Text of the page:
Sophia University Institute of Comparative Culture

I’m very happy to say that I’ll be giving a talk at Sophia University in Tokyo next week, 15 June 2018. “Dual Legacies: MAVO, Manga, and the Avant-Garde in Interwar Japan” explores the role that the radical 1920s art movement MAVO played in the work of the two most influential mangaka of the 1930s, Yanase Masamu and Tagawa Suihô, both of whom were MAVO members.

The talk starts at 18:30 and is open to the public. Full details are on the ICC page. I hope to see you there!

Mechademia Kyoto + Comics Studies Society

The schedule for the Mechademia Kyoto conference this weekend is now online, so I can confirm that I’ll be speaking on Saturday, giving my 2015 talk “A Children’s Empire: The Prewar ‘Media Mix’ of the Kodansha Club Magazines” a shiny post-PhD update. Registration is still available, and you should totally attend if you’ll be around.

I also heard yesterday that I received an honorable mention for the Comics Studies Society‘s inaugural Chute Award for Best Graduate Presentation for my talk  “Something Postmodern Going On: The Queering of the Manga Sphere in the 1970s,” given at the UC Berkeley CJS Graduate Conference last year. (The announcement initially said the mention had been given to my phantom twin brother, Andrew Horbinski, but he’s not the one with the PhD.)

I’m very grateful for the recognition, and I was also pleased to see that my Belgian colleague Benoît Crucifix has won the CSS Article prize for his article  “Cut-up and Redrawn: Charles Burns’s Swipe Files.” Sadly I have a prior commitment and won’t be able to attend the inaugural CSS Conference in August, but I hope to do so in the future.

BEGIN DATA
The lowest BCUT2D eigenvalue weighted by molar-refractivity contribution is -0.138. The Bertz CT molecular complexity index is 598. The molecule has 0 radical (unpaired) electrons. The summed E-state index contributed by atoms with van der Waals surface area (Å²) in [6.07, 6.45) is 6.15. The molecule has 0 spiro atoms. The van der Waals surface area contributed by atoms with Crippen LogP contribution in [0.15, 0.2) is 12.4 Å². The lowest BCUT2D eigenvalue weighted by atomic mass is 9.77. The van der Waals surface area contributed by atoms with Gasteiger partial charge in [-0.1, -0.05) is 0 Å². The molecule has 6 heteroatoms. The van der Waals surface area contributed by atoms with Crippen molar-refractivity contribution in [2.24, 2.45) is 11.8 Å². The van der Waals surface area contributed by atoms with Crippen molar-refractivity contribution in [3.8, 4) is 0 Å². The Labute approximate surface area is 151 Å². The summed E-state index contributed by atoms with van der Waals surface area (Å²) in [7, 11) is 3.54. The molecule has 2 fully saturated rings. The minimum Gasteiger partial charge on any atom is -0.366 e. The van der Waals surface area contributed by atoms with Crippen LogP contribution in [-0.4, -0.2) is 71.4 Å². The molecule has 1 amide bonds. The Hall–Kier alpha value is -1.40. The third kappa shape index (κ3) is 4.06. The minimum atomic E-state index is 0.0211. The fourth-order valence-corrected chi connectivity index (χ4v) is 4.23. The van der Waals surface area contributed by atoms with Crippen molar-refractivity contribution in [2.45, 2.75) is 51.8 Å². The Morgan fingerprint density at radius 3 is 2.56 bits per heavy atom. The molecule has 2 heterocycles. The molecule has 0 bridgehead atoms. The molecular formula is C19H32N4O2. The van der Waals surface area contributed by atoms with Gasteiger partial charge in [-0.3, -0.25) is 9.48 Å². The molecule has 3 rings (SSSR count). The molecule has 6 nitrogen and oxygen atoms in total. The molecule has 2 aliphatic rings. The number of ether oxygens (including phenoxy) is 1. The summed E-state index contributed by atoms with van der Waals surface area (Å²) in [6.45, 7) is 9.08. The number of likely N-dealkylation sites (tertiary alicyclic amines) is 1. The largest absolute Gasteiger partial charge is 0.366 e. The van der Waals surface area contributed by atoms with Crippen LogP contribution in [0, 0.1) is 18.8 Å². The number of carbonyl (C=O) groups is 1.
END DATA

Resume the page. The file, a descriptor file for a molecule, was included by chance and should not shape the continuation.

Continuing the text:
Sirens Studio 2018

Since there are apparently 15 tickets remaining, it seems like the time to mention that I’ll be one of the faculty members at this year’s Sirens Studio, the prequel event for the Sirens Conference. Join us in Beaver Creek, CO in October to take a deep dive into writing, reading, and career sessions with me and seven other distinguished session leaders.

My session is “Taking the Off-Ramp: Strategies and Practices for Changing Careers (Especially for Academics).” We’ll be talking about the increasingly common reality of changing careers and best practices for doing it.

PCA/ACA 2018

Belatedly, I’m happy to say that I’ll be chairing a session and giving a paper at the PCA/ACA Conference in Indianapolis tomorrow. As part of “Comics and Comic Arts VII,” I’ll be speaking on “What Does the God of Manga Want with Anime? Re-Evaluating Tezuka in Manga History.”

I hope to see you there!

Beyond Academia 2018

I’m very excited to say that I’ll be appearing at the Beyond Academia 2018 conference at the beginning of next month. Beyond Academia is an organization seeking to connect PhDs with career opportunities outside academia, and I’ve been a fan of their work for a while now. The conference includes keynotes, panels, and networking receptions.

Specifically, I’ll be appearing on the Media & Communication panel at 9:45am on Thursday, March 1st, and sticking around through the networking luncheon that same day. Registration is open now. I hope to see you there!

AHA 2018

I’m writing from the train on the way to Washington, DC, where I’ll be presenting on my research at the 2018 conference of the American Historical Association.